As it staggers towards its 50th birthday, the Captain Cook memorial jet has been hit by a few malfunctions, but Canberrans are keen to see the instantly recognisable fountain remain a feature of the skyline.
It is not only a spectacle, it has a practical benefit, National Capital Authority attractions manager Roslyn Hull said.
"A little over 60 per cent of the water that goes into the air comes back again, and what does evaporate into the atmosphere gives off a little bit of humidity that makes the city more liveable," she said.
"It's just a spectacle and beautiful, it enhances Lake Burley Griffin."
Ms Hull isn't alone in her appreciation of the jet, which will turn 50 year next year.
Canberrans overwhelmingly want the memorial jet to remain part of the Lake Burley Griffin landscape, despite mounting repair costs.
The jet was closed in March to replace its flow control valve, with repairs expected to cost $250,000.
Issues with the valve were first detected in December 2018, with the valve having to be operated manually.
National Capital Authority staff had to turn the valve on and off by hand every day the jet was operational during the four-month period, except when the lake was closed due to blue-green algae concerns.
However, turning the jet on and off over time became increasingly difficult, with staff physically unable to turn the levers that controlled the valve.
A spokeswoman for the authority said a decision was then made to shut the jet altogether until the valve was replaced.
"Upon being able to operate the jet again, it became apparent that manual start-up had become unsustainable as the jet became increasingly harder to start," the spokeswoman said.
"A decision was made in March 2019 to cease running the jet until the valve could be refurbished."
Replacement valves are being flown in from Britain, with the jet expected to return to its former glory by mid-2019.
Despite the jet once again being out of action, a survey of The Canberra Times readers said the jet should stay, regardless of the repair cost.
"The water jet is too much a part of Canberra to be turned off," one reader said.
"I hadn't realised how much I like the jet until I saw that it might be switched off," another said.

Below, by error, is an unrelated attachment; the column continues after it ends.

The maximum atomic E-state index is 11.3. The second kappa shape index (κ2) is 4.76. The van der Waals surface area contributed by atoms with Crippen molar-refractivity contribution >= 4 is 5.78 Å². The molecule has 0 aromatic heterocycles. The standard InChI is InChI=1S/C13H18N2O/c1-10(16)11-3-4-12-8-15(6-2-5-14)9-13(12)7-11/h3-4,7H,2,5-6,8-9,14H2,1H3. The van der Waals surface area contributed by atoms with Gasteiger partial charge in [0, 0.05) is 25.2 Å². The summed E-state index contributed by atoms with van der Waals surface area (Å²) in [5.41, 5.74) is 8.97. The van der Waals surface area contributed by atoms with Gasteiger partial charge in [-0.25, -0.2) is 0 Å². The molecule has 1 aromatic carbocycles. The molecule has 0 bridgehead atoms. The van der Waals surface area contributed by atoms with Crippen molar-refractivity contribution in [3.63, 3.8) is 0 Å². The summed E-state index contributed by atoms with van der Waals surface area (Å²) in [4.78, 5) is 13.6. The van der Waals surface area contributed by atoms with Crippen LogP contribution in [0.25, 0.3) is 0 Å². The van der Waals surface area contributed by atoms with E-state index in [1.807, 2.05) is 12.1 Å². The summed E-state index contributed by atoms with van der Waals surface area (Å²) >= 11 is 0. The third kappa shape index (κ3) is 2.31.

The jet was opened in 1970 to commemorate the bicentenary of Captain Cook's discovery of the east coast of Australia, and was inspired by the Jet D'eau on Lake Geneva.
More than six tonnes of water is pumped into the air, reaching speeds of 260 km/h. The jet can reach heights of up to 152 metres when both pumps are fired up.
John Randall knows better than most about the inner workings of the famous jet; his late father Ken was the lead engineer behind the project.
"It really is quite unique," Mr Randall said.
"For me personally, when I drive across the lake and see the jet firing up into the air, it reminds me of my Dad.
"It's become more significant since his passing because it's a constant reminder of him."
Mr Randall said the works would allow for the jet to return to its former splendour.
"I'm sure it's disappointing to people that within a few years of major refurbishment that it's had another failure, but you have to remember it's drawing in water from the lake and it has sand and grit through it," he said.
"With the pump and the moving parts, there's the potential for parts of the system to wear out."
The jet had to be operated manually by National Capital Authority staff from December to March while a replacement part was sought for the flow control valve, meaning it ran only intermittently.
The valve was replaced as recently as 2015, but a spokeswoman for the authority said the valve had failed earlier than expected.
"Preventative maintenance was conducted on the valve in 2015 while the major upgrade works were being carried out," the spokeswoman said.
"The current failure of the flow control valve has unfortunately expired well in advance of its anticipated life span."
Issues with the valve are the latest in a long line of repair works for the famous jet, which has seen it out of action for many years.
A "sudden and unexpected failure" of the pump in February 2015 stopped the jet until May that year.
It was shut down again in June following flooding due to a mechanical failure after the jet operated while the pump chamber was flooded. It remained dormant until March 2017, when it underwent a $2.7 million repair.
Repair works were also carried out in 1995 as part of a 10-month restoration, which cost $100,000 at the time.
With next year marking the 50th anniversary of the memorial jet, Ms Hull said it would take on extra significance.
"I think everyone realises just how beloved it is and it's an icon of Canberra," she said.
"It's just like anything, it's worn down a bit with age, but the works will make it more reliable for the future."